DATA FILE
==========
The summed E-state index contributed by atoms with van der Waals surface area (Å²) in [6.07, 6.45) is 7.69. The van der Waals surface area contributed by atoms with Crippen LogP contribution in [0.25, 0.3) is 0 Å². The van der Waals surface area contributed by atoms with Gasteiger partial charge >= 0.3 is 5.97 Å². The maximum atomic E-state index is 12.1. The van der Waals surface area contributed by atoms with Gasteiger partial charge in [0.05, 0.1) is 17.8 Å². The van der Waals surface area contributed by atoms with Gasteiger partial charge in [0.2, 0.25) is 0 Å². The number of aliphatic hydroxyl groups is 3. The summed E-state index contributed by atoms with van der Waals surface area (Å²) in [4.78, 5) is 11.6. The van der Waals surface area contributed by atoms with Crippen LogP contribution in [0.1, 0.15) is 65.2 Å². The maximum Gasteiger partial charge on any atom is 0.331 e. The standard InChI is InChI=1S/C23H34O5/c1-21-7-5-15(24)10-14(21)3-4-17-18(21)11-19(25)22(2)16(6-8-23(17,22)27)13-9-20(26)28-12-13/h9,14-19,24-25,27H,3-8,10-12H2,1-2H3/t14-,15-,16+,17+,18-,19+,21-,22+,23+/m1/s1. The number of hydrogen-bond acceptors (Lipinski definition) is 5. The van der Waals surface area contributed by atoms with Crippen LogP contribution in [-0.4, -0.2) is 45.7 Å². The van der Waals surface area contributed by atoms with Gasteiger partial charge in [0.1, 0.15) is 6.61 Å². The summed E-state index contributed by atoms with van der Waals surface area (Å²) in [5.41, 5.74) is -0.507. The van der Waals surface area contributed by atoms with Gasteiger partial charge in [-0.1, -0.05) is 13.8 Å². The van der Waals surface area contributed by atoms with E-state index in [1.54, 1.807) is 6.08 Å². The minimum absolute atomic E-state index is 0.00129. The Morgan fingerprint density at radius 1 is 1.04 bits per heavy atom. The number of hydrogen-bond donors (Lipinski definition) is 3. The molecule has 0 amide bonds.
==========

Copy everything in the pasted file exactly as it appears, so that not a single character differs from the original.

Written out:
The summed E-state index contributed by atoms with van der Waals surface area (Å²) in [6.07, 6.45) is 7.69. The van der Waals surface area contributed by atoms with Crippen LogP contribution in [0.25, 0.3) is 0 Å². The van der Waals surface area contributed by atoms with Gasteiger partial charge >= 0.3 is 5.97 Å². The maximum atomic E-state index is 12.1. The van der Waals surface area contributed by atoms with Gasteiger partial charge in [0.05, 0.1) is 17.8 Å². The van der Waals surface area contributed by atoms with Gasteiger partial charge in [0.2, 0.25) is 0 Å². The number of aliphatic hydroxyl groups is 3. The summed E-state index contributed by atoms with van der Waals surface area (Å²) in [4.78, 5) is 11.6. The van der Waals surface area contributed by atoms with Crippen LogP contribution in [0.1, 0.15) is 65.2 Å². The maximum Gasteiger partial charge on any atom is 0.331 e. The standard InChI is InChI=1S/C23H34O5/c1-21-7-5-15(24)10-14(21)3-4-17-18(21)11-19(25)22(2)16(6-8-23(17,22)27)13-9-20(26)28-12-13/h9,14-19,24-25,27H,3-8,10-12H2,1-2H3/t14-,15-,16+,17+,18-,19+,21-,22+,23+/m1/s1. The number of hydrogen-bond acceptors (Lipinski definition) is 5. The van der Waals surface area contributed by atoms with Crippen LogP contribution in [-0.4, -0.2) is 45.7 Å². The van der Waals surface area contributed by atoms with Gasteiger partial charge in [0.1, 0.15) is 6.61 Å². The summed E-state index contributed by atoms with van der Waals surface area (Å²) in [5.41, 5.74) is -0.507. The van der Waals surface area contributed by atoms with Gasteiger partial charge in [-0.1, -0.05) is 13.8 Å². The van der Waals surface area contributed by atoms with E-state index in [1.54, 1.807) is 6.08 Å². The minimum absolute atomic E-state index is 0.00129. The Morgan fingerprint density at radius 1 is 1.04 bits per heavy atom. The number of hydrogen-bond donors (Lipinski definition) is 3. The molecule has 0 amide bonds.